Systemic racism in agriculture is painfully obvious. Why has it taken a new Civil Rights movement to clearly expose the sordid roots and present-day inequalities in food and farming?
– There has been far less social progress in the United States in the last 155 years than many people would like to believe. In 2020, racism still seeps its way into every aspect of life; from unconscious bias and micro-aggressions in everyday interactions to domestic and international policy and enforcement.
As an organization with 76 years of history supporting smallholder producers, we have a responsibility to use our experience to name and break the barriers that have plagued Black, Indigenous and People of Color farmers. Fighting injustice in all its forms – hunger, malnutrition, poverty, income inequality, climate change and gender inequity – has long been a tenet of our work.
We have worked to break down barriers that prevent the inclusion and success of marginalized groups in agriculture. Heifer International has assisted with land rights, helped farmers organize, provided technical assistance to increase their production and productivity, and improved access to capital and to markets. But good intentions do not equal positive impact. It is not enough to mean well. We have to do well.
Our mission cannot be fulfilled without recognizing how deeply agriculture is rooted in racism. It’s imperative to address how synonymous the origins of our food system are with the battle currently being fought – how the success of global agriculture has been sown with the blood and sweat of people of color.
In the United States, modern agriculture was built on the backs of enslaved people who were used as property and valued only as production units. They produced cotton, tobacco, sugar, indigo, rice, sweet potato, peanuts, watermelon and okra. This unrelenting free labor, coupled with simultaneous extraction of farming knowledge, directly led to America’s economic domination of the 18th century and pervasive industrialized agricultural ascendancy that remains today — facilitating an empire of production, processing and trade. When slavery finally became illegal, the tradition of Black exploitation for food-flow gain continued in the form of tenant farming, sharecropping and land grabbing.
In the 1930s, as minimum wage and other legislation was enacted to protect labor rights, the agricultural industry remained exempt and farmworkers (at the time, predominately African American) were excluded; this loophole was not modified until the 1980s. Simply put, our country’s designation as the ‘crop basket of the world’ would not have been possible without the unwilling sacrifice of Africans and African Americans.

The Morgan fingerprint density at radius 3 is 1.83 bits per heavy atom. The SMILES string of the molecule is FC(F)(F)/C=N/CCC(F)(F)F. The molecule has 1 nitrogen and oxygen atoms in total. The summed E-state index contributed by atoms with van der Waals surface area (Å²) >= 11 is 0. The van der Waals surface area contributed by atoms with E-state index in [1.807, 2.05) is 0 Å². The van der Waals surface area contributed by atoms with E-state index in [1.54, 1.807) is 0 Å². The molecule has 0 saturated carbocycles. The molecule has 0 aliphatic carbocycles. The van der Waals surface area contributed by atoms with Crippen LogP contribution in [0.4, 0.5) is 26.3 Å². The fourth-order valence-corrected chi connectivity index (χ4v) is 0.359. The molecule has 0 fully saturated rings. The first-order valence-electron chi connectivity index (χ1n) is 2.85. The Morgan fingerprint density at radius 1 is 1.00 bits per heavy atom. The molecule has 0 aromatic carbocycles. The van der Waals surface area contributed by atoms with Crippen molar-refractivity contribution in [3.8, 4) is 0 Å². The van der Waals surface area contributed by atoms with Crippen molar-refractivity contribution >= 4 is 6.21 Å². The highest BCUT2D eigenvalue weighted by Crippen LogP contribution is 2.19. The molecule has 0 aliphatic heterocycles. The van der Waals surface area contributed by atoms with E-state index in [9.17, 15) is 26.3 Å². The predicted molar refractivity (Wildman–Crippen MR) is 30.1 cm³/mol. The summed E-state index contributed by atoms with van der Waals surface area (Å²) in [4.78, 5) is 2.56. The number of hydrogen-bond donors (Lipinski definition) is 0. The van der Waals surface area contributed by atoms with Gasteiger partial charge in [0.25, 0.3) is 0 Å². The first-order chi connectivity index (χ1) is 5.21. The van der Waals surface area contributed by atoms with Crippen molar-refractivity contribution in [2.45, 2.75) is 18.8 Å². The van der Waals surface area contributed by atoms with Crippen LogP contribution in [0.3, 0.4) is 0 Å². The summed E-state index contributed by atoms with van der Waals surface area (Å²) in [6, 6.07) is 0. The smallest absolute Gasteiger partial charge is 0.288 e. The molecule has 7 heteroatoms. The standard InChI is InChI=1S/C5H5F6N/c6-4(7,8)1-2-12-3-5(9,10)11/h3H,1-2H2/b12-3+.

But today, the Black community is disproportionately impacted by food insecurity, malnutrition, diet-related disease, lack of land ownership and largely exclusion from agriculture as a whole.
The U.S.’s agricultural foundation follows a tradition of forced labor spanning huge expanses of time and place. Most of our favorite grocery items are a product of colonialism, widely available thanks to the almost standardized practice of one powerful predominantly white nation dropping anchor onto a foreign land, conquering and brutally subjugating its indigenous people, ravaging the soil with the compulsory workforce of human ‘property,’ and sending resulting agricultural goods back to its own and other wealthy countries at an enormous profit.
The Dutch East Indies brought Arabica and sugar, British India produced tea and spices, German East Africa ushered in sesame and Robusta, French West Africa brought chocolate and peanuts and the Belgian Congo palm oil and sugar. When slavery was no longer condoned, oppressive conditions on stolen land remained. While each wave of colonialism has its own nuanced narrative, they all propagated from the same seed – racism.
This subjugation continues to play out, under new names but similar practices, all over the world. In many countries, racial, indigenous, ethnic or caste groups are deemed ‘less than’ – less worthy of basic safety and human rights, of fair pay and equal opportunity and of dignity. Considering 70% of the world’s hungry are or used as food producers, it’s a statistical certainty that what is on our plates stems from one of these groups.
Poverty is not an accident. When entire groups of people experience similar forms of socio-economic marginalization, that is by design. It is intergenerational. It is systemic, born of racially and ethnically driven oppression. It is intolerable.
We cannot change the past, but we can actively acknowledge it. We must begin the more critical work of changing the course of the future, which means actively supporting communities of color in our local and global food system. There’s much to be done. Governments must enact policies to ensure full, inclusive and healthy participation in agricultural livelihoods and access. Organizations like Heifer International need even deeper commitment to social, economic and environmental justice on every level of our work, saying “no” to complicit systems and “absolutely” to accelerating the visions marginalized smallholder farmers have for their futures. Consumers can seek out black-owned agri-businesses and take a stand against corporations that source ingredients for unethical prices and in many cases, via actual forced and/or child labor. The world is ripe for real change, and we are ready for it. Source